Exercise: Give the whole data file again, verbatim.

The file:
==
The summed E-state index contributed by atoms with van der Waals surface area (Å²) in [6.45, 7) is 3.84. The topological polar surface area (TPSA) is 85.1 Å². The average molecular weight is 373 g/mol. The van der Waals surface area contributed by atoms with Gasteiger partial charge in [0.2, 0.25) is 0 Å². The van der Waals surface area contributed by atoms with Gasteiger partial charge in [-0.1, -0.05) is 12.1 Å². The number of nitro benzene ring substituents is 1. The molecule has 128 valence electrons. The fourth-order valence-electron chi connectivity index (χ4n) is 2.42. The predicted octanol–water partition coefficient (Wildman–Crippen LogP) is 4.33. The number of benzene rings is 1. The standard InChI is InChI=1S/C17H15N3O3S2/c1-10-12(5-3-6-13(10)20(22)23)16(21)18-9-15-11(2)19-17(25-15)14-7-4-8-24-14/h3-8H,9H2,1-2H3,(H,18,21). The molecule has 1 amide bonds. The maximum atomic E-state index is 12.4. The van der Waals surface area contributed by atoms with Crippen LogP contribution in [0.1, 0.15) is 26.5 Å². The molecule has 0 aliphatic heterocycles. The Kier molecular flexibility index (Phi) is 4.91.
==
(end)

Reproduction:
The summed E-state index contributed by atoms with van der Waals surface area (Å²) in [6.45, 7) is 3.84. The topological polar surface area (TPSA) is 85.1 Å². The average molecular weight is 373 g/mol. The van der Waals surface area contributed by atoms with Gasteiger partial charge in [0.2, 0.25) is 0 Å². The van der Waals surface area contributed by atoms with Gasteiger partial charge in [-0.1, -0.05) is 12.1 Å². The number of nitro benzene ring substituents is 1. The molecule has 128 valence electrons. The fourth-order valence-electron chi connectivity index (χ4n) is 2.42. The predicted octanol–water partition coefficient (Wildman–Crippen LogP) is 4.33. The number of benzene rings is 1. The standard InChI is InChI=1S/C17H15N3O3S2/c1-10-12(5-3-6-13(10)20(22)23)16(21)18-9-15-11(2)19-17(25-15)14-7-4-8-24-14/h3-8H,9H2,1-2H3,(H,18,21). The molecule has 1 amide bonds. The maximum atomic E-state index is 12.4. The van der Waals surface area contributed by atoms with Crippen LogP contribution in [0.1, 0.15) is 26.5 Å². The molecule has 0 aliphatic heterocycles. The Kier molecular flexibility index (Phi) is 4.91.